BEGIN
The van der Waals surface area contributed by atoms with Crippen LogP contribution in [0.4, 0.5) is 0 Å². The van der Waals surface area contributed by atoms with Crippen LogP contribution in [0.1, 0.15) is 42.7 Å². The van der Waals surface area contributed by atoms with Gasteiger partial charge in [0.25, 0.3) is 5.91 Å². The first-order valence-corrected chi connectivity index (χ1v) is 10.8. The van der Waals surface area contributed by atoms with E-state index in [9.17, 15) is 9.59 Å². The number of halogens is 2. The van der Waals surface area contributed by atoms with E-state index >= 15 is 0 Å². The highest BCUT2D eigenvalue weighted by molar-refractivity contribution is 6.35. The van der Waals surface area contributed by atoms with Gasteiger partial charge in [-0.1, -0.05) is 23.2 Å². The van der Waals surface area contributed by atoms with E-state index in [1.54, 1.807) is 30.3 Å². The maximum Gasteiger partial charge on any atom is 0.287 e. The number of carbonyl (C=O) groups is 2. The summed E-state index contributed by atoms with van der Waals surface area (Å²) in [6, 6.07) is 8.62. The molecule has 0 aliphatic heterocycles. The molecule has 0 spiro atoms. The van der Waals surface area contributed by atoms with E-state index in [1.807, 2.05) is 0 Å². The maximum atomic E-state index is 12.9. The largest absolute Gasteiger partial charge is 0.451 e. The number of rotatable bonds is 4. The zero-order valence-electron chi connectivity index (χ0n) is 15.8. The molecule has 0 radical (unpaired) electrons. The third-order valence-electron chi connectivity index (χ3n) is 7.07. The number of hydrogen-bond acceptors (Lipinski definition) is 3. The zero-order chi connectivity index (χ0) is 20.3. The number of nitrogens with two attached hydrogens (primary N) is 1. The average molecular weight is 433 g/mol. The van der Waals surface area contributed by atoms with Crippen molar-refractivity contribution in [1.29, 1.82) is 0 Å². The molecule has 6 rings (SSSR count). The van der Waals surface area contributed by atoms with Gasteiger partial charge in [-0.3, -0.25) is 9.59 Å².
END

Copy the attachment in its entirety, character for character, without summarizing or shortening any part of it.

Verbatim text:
The van der Waals surface area contributed by atoms with Crippen LogP contribution in [0.4, 0.5) is 0 Å². The van der Waals surface area contributed by atoms with Crippen LogP contribution in [0.1, 0.15) is 42.7 Å². The van der Waals surface area contributed by atoms with Gasteiger partial charge in [0.25, 0.3) is 5.91 Å². The first-order valence-corrected chi connectivity index (χ1v) is 10.8. The van der Waals surface area contributed by atoms with E-state index in [9.17, 15) is 9.59 Å². The number of halogens is 2. The van der Waals surface area contributed by atoms with E-state index >= 15 is 0 Å². The highest BCUT2D eigenvalue weighted by molar-refractivity contribution is 6.35. The van der Waals surface area contributed by atoms with Gasteiger partial charge in [-0.1, -0.05) is 23.2 Å². The van der Waals surface area contributed by atoms with E-state index in [1.54, 1.807) is 30.3 Å². The maximum Gasteiger partial charge on any atom is 0.287 e. The number of carbonyl (C=O) groups is 2. The summed E-state index contributed by atoms with van der Waals surface area (Å²) in [6, 6.07) is 8.62. The molecule has 0 aliphatic heterocycles. The molecule has 0 spiro atoms. The van der Waals surface area contributed by atoms with E-state index in [1.807, 2.05) is 0 Å². The maximum atomic E-state index is 12.9. The largest absolute Gasteiger partial charge is 0.451 e. The number of rotatable bonds is 4. The zero-order valence-electron chi connectivity index (χ0n) is 15.8. The molecule has 0 radical (unpaired) electrons. The third-order valence-electron chi connectivity index (χ3n) is 7.07. The number of hydrogen-bond acceptors (Lipinski definition) is 3. The zero-order chi connectivity index (χ0) is 20.3. The number of nitrogens with two attached hydrogens (primary N) is 1. The average molecular weight is 433 g/mol. The van der Waals surface area contributed by atoms with Crippen molar-refractivity contribution in [1.29, 1.82) is 0 Å². The molecule has 6 rings (SSSR count). The van der Waals surface area contributed by atoms with Gasteiger partial charge in [-0.3, -0.25) is 9.59 Å².